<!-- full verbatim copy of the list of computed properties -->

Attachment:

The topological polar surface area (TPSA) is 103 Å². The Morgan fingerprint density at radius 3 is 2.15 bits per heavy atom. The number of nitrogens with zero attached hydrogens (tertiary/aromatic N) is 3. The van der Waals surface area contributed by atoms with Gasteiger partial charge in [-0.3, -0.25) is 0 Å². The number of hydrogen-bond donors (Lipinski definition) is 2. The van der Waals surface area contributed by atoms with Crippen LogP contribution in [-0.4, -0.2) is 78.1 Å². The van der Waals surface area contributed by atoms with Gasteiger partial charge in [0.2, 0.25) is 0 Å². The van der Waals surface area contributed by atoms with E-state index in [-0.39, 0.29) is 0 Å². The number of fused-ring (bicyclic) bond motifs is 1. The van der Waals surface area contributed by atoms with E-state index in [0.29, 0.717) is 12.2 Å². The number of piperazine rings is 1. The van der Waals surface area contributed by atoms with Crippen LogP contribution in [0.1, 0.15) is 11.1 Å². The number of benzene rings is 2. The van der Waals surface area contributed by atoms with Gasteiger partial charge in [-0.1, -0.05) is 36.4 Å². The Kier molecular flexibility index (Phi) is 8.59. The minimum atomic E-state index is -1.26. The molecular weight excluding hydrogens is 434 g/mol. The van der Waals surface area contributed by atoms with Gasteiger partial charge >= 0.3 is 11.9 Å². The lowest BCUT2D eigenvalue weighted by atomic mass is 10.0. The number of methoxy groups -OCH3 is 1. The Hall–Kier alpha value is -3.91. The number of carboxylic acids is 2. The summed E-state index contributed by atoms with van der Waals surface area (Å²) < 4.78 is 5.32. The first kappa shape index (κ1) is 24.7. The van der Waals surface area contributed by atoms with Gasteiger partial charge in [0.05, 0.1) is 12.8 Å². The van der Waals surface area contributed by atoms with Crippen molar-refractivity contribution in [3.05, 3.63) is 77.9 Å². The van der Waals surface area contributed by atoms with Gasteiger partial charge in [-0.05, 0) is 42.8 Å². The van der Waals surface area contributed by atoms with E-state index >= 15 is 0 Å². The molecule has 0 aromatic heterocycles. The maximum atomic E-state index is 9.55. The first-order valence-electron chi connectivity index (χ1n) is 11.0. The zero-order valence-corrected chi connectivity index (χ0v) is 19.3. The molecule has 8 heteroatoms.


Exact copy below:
The topological polar surface area (TPSA) is 103 Å². The Morgan fingerprint density at radius 3 is 2.15 bits per heavy atom. The number of nitrogens with zero attached hydrogens (tertiary/aromatic N) is 3. The van der Waals surface area contributed by atoms with Gasteiger partial charge in [-0.3, -0.25) is 0 Å². The number of hydrogen-bond donors (Lipinski definition) is 2. The van der Waals surface area contributed by atoms with Crippen LogP contribution in [-0.4, -0.2) is 78.1 Å². The van der Waals surface area contributed by atoms with Gasteiger partial charge in [0.2, 0.25) is 0 Å². The van der Waals surface area contributed by atoms with E-state index in [-0.39, 0.29) is 0 Å². The number of fused-ring (bicyclic) bond motifs is 1. The van der Waals surface area contributed by atoms with E-state index in [0.29, 0.717) is 12.2 Å². The number of piperazine rings is 1. The van der Waals surface area contributed by atoms with Crippen LogP contribution in [0.1, 0.15) is 11.1 Å². The number of benzene rings is 2. The van der Waals surface area contributed by atoms with Gasteiger partial charge in [-0.1, -0.05) is 36.4 Å². The Kier molecular flexibility index (Phi) is 8.59. The minimum atomic E-state index is -1.26. The molecular weight excluding hydrogens is 434 g/mol. The van der Waals surface area contributed by atoms with Gasteiger partial charge >= 0.3 is 11.9 Å². The lowest BCUT2D eigenvalue weighted by atomic mass is 10.0. The number of methoxy groups -OCH3 is 1. The Hall–Kier alpha value is -3.91. The number of carboxylic acids is 2. The summed E-state index contributed by atoms with van der Waals surface area (Å²) < 4.78 is 5.32. The first kappa shape index (κ1) is 24.7. The van der Waals surface area contributed by atoms with Gasteiger partial charge in [0.05, 0.1) is 12.8 Å². The van der Waals surface area contributed by atoms with Crippen molar-refractivity contribution in [3.05, 3.63) is 77.9 Å². The van der Waals surface area contributed by atoms with Gasteiger partial charge in [-0.05, 0) is 42.8 Å². The van der Waals surface area contributed by atoms with E-state index >= 15 is 0 Å². The molecule has 0 aromatic heterocycles. The maximum atomic E-state index is 9.55. The first-order valence-electron chi connectivity index (χ1n) is 11.0. The zero-order valence-corrected chi connectivity index (χ0v) is 19.3. The molecule has 8 heteroatoms.